Chinese banks making solid inroads into NZ market
Major Chinese banks operating in New Zealand continued to make significant inroads last year, with a strong rise in overall assets across all three look to cash in on the growing trade ties between the two nations.
Trade between China and New Zealand has tripled to $23 billion since the free trade agreement between the two nations came into force in 2008. The money flow looks set to continue after New Zealand Prime Minister Bill English and China Premier Li Keqiang last week signed off a series of cooperation deals spanning trade, customs, travel and climate change and agreed official talks to upgrade the existing FTA between the nations will start on April 25.
However, while all three banks have primarily targeted corporate clients since setting up shop here, they are also gradually increasing their residential mortgage portfolios, benefiting from a massive housing boom.
China Construction Bank of New Zealand - a fully-owned subsidiary of China Construction Bank Corporation that registered as a New Zealand bank in July 2014 - reported total assets of $887.8 million in the year to Dec. 31, up from $401.9 million in the prior year. It also reported a net profit of $1.8 million, up from a net loss of $4.7 million in the prior year, as net interest income more than doubled and its net operating income more than tripled. The bank significantly increased its residential mortgage portfolio, which jumped to $381.6 million versus $72 million in the prior year. Its corporate loan portfolio was $363.6 million versus $235 million in the year to Dec. 31, 2015.
Bank of China New Zealand, a unit of Bank of China, reported total assets of $514.5 million, up from $208.4 million in the prior 12 months. Its net loss for the 12 months was $1.63 million, narrower than the $6.17 million in the prior period, again on much higher net interest income and operating income. BOC NZ set up shop in November 2014. Corporate loans jumped to $309.4 million from $144.5 million in the prior year. It also turned to the housing market with loans of $33.8 million at the balance date versus none in the prior year.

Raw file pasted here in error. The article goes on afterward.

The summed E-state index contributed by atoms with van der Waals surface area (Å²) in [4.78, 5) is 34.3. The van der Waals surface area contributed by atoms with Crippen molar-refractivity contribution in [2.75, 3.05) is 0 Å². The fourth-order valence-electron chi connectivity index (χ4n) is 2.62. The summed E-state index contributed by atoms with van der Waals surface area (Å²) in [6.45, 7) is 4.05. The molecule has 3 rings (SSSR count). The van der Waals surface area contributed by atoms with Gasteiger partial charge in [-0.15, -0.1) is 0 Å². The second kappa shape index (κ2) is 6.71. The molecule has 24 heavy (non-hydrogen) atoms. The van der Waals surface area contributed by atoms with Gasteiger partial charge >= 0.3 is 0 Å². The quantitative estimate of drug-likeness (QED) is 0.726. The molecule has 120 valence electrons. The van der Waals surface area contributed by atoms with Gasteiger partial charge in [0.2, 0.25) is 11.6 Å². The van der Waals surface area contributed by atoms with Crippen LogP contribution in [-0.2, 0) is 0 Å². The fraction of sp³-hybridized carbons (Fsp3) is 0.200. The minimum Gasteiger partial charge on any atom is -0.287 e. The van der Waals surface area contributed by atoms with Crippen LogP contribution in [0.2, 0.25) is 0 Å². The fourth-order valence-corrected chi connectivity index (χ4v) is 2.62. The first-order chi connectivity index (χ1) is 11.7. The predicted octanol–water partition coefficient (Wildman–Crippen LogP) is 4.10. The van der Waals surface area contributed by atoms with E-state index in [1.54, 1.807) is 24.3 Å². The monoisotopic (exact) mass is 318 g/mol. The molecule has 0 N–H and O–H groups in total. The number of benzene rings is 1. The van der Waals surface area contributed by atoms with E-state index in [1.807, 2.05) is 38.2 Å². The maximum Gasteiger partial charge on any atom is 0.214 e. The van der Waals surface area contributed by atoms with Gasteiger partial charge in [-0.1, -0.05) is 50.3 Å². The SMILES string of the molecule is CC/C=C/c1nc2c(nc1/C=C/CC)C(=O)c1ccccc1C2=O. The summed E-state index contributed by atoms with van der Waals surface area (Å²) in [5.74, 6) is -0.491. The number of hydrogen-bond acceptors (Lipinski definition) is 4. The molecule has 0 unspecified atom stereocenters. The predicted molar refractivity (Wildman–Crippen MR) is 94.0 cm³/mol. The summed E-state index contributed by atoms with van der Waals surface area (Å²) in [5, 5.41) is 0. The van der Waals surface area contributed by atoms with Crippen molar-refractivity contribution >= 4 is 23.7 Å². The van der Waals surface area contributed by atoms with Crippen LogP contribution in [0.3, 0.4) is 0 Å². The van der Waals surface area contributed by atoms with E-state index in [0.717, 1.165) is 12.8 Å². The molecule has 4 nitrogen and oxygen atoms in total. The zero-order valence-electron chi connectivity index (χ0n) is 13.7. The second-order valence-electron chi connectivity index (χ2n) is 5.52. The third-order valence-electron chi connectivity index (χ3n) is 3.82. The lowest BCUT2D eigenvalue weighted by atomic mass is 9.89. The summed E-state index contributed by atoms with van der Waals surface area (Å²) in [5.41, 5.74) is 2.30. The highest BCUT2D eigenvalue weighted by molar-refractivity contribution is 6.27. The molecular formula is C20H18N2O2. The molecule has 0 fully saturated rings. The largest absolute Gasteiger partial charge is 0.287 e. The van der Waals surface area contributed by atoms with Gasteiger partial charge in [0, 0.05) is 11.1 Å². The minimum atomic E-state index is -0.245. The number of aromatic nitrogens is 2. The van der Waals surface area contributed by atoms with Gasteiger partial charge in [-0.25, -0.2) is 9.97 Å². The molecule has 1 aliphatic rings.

Finally, Industrial and Commercial Bank of China (NZ), the local unit of the Chinese bank that is the world's biggest lender by assets which registered in November 2013, said assets stood at $903.5 million versus $741.7 million in the prior year. Its net profit stood at $1.15 million versus $2.96 million in the prior 12 months. It also made a stronger foray into the residential market, with its residential loan portfolio increasing to $172.9 million versus $102.4 million in the prior year. Its corporate exposure jumped from $278.6 million to $531.4 million.
The increased profitability and bigger loan books for the Chinese banks came in a year when the overall sector's margins shrank and earnings fell as the big four-Australian owned banks turned to more expensive wholesale funding options overseas to pay for the fastest credit expansion in eight years. Low interest rates have made it harder for lenders to attract people to term deposits.
Two of the Chinese banks leaned more heavily on their parents to fund credit growth, with BOC NZ's total related party liabilities rising to $215.1 million from $88.5 million while boosting customer deposits to $214.2 million from $34.8 million, while China Construction Bank's related party debt rose to $211 million from $109.7 million and its customer deposits rose to $139 million from $97.5 million.
ICBC's funding was more static, with customer deposits rising to $149.8 million as at Dec. 31 from $127.3 million and total related party liabilities at $467.4 million from $461 million at the end of 2015.